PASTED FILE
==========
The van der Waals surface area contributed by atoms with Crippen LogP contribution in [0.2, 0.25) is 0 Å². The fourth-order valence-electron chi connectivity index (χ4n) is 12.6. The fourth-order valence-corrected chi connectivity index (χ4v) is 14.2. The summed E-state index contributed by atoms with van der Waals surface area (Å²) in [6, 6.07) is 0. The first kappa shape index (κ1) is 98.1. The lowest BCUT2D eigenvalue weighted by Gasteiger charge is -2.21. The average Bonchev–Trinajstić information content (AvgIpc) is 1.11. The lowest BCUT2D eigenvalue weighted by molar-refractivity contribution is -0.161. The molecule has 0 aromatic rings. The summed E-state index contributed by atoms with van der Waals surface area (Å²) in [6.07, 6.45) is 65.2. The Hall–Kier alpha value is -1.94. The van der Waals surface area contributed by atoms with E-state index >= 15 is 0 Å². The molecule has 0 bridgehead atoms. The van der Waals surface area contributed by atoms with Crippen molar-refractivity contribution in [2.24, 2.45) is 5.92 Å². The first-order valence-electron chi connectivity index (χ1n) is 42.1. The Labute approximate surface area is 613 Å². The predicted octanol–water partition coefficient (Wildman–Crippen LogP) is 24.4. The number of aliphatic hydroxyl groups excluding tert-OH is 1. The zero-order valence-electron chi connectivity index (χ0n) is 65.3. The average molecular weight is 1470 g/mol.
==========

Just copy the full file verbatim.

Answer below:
The van der Waals surface area contributed by atoms with Crippen LogP contribution in [0.2, 0.25) is 0 Å². The fourth-order valence-electron chi connectivity index (χ4n) is 12.6. The fourth-order valence-corrected chi connectivity index (χ4v) is 14.2. The summed E-state index contributed by atoms with van der Waals surface area (Å²) in [6, 6.07) is 0. The first kappa shape index (κ1) is 98.1. The lowest BCUT2D eigenvalue weighted by Gasteiger charge is -2.21. The average Bonchev–Trinajstić information content (AvgIpc) is 1.11. The lowest BCUT2D eigenvalue weighted by molar-refractivity contribution is -0.161. The molecule has 0 aromatic rings. The summed E-state index contributed by atoms with van der Waals surface area (Å²) in [6.07, 6.45) is 65.2. The Hall–Kier alpha value is -1.94. The van der Waals surface area contributed by atoms with E-state index >= 15 is 0 Å². The molecule has 0 bridgehead atoms. The van der Waals surface area contributed by atoms with Crippen molar-refractivity contribution in [2.24, 2.45) is 5.92 Å². The first-order valence-electron chi connectivity index (χ1n) is 42.1. The Labute approximate surface area is 613 Å². The predicted octanol–water partition coefficient (Wildman–Crippen LogP) is 24.4. The number of aliphatic hydroxyl groups excluding tert-OH is 1. The zero-order valence-electron chi connectivity index (χ0n) is 65.3. The average molecular weight is 1470 g/mol.